Category Archives: Investments

Establishing and Opening your myRA

You may establish a myRA if you receive Compensation and your AGI is not in excess of the amounts described below and have either a Social Security Number or Individual Tax Identification Number. To establish a myRA, you must complete and sign all applicable documents. An MyRA can be a great tool to save for… Read More »

Split-dollar life insurance arrangements

Split-dollar life insurance has become a common executive benefit. Beginning in 2001, in a series of notices and regs, IRS significantly changed its position on how split-dollar life insurance should be taxed. The tax advantages of so-called “equity” arrangements have been significantly curtailed. The impact of these rules is less significant if you have a… Read More »

Buying and selling mutual fund shares tax consequences

Mutual funds can end up being tax inefficient investments for many reasons. Investors may be making taxable transactions when they do not know it.   Writing check against mutual fund investments. One way this could happen is if your mutual fund allows you to write checks against your investment in the fund. Every time you… Read More »

Accruing Interest on U.S. Savings Bonds

Series E and EE U.S. savings bonds are zero coupon investments issued at a discount. The interest is paid at maturity when the coupons are redeemed for their full face value. For each year prior to maturity, the bond’s redemption value increases. This annual increase in value represents the interest accrual for each year. Series… Read More »

Taxation of traders and how do day traders pay tax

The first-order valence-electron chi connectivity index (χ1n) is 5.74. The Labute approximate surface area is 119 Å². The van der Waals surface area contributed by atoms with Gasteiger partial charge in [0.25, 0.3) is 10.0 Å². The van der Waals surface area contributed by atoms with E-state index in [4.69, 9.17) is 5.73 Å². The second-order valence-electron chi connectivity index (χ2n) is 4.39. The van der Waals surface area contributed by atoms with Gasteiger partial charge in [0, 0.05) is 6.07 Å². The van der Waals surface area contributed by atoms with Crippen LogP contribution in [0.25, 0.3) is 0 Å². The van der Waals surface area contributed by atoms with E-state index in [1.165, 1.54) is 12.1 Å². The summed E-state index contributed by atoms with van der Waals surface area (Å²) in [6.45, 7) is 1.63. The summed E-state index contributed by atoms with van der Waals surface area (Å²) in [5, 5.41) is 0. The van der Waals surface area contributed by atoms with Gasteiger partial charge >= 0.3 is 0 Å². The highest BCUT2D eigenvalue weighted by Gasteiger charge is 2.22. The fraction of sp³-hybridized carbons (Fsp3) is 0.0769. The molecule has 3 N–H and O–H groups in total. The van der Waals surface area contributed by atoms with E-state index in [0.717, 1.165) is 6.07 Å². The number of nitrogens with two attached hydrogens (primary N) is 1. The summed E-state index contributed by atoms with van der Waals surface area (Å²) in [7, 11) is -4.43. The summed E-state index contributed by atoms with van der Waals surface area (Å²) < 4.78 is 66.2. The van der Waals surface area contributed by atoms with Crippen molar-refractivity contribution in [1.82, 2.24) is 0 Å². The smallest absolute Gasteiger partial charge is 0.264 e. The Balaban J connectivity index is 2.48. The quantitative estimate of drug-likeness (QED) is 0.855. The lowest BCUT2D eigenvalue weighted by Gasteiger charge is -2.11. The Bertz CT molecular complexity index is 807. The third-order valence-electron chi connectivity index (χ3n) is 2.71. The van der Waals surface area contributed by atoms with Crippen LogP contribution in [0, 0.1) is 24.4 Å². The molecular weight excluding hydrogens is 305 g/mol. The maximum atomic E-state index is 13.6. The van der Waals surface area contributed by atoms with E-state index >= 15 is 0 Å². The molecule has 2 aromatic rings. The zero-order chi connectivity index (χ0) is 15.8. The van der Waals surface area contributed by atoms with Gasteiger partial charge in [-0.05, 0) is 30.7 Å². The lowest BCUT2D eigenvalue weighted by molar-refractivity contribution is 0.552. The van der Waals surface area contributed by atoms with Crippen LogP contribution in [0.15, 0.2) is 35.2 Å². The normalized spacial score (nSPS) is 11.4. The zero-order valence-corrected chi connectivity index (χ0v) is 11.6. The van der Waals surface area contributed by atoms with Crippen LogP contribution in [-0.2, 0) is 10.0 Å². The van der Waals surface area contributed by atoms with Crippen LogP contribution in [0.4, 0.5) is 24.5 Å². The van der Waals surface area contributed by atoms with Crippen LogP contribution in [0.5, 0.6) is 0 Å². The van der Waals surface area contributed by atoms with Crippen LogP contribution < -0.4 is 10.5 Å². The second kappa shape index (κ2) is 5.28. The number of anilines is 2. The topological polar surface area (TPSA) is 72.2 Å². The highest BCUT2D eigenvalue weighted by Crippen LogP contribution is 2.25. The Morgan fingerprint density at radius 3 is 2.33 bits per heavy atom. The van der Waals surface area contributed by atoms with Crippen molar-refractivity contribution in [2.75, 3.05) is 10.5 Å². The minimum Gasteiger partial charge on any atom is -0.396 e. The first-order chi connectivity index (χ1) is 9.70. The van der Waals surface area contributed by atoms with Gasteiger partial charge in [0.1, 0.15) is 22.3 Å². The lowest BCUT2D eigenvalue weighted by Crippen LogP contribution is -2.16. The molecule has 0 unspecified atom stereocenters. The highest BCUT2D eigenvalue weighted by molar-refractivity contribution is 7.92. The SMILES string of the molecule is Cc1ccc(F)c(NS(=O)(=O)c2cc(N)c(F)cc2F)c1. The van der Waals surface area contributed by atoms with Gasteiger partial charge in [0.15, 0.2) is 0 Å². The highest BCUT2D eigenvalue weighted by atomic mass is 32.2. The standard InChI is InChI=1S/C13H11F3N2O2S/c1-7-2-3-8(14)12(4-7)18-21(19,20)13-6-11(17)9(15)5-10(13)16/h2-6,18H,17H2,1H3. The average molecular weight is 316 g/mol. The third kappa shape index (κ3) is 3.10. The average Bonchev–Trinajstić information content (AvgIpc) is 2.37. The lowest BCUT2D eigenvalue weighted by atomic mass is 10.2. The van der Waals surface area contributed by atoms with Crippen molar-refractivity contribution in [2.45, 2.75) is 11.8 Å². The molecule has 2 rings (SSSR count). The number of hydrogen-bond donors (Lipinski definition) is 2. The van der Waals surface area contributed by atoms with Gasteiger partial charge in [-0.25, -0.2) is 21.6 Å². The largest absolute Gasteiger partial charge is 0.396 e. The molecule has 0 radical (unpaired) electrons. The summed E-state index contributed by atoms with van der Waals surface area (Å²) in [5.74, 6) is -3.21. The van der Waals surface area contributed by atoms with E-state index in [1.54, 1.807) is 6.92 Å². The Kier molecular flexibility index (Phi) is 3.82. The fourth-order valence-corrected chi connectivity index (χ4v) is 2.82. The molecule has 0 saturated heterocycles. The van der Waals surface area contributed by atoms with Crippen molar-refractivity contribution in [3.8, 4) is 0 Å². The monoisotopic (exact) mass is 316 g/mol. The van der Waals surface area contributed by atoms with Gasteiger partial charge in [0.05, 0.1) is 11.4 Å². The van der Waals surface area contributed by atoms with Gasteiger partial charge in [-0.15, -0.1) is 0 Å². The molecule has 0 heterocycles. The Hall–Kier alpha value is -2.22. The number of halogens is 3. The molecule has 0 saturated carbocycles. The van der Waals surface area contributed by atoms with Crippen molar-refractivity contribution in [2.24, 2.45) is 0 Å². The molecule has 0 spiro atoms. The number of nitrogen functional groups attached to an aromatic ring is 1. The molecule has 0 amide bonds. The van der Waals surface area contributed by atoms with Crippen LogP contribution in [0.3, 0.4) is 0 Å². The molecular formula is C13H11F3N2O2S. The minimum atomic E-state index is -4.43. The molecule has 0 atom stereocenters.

Unlike investors, securities traders are deemed to be conducting a trade or business, so their trading expenses are deductible as ordinary and necessary business expenses under IRC Sec.î 162. Thus, the difference brings along many differences of how a day trader will pay tax on their trading gains and be able to deduct trading losses.… Read More »

IRS Taxation of Nonqualified Stock Options (NQSOs)

What are Nonqualified Stock Options (NQSOs)? A Nonqualified Stock Option “NQSO” is any option that is not a qualified stock option. Unlike Incentive Stock Options (ISO) holders who meet the required holding period, the recipient of an NQSO is not allowed either to defer income recognition on the bargain element until the stock is sold or to… Read More »

What is IRS Passive Income?

Two sources of income fall into the “passive” category. The first is income received from rental activities and the second is income originating from a business in which you have ownership but do not “materially” participate. Regardless of whether income is deemed to be passive or non-passive, it must always be reported somewhere on the return,… Read More »

IRS Final Regulations on Employee Stock Options

The IRS has finalized, with modifications, proposed regulations providing guidance on stock options granted under an employee stock purchase plan. The IRS has also issued final regulations relating to corporate employers’ return and notification requirements for employee stock options.   ISO Final Regulations Under final regulations, an ISO plan must meet certain requirements to qualify… Read More »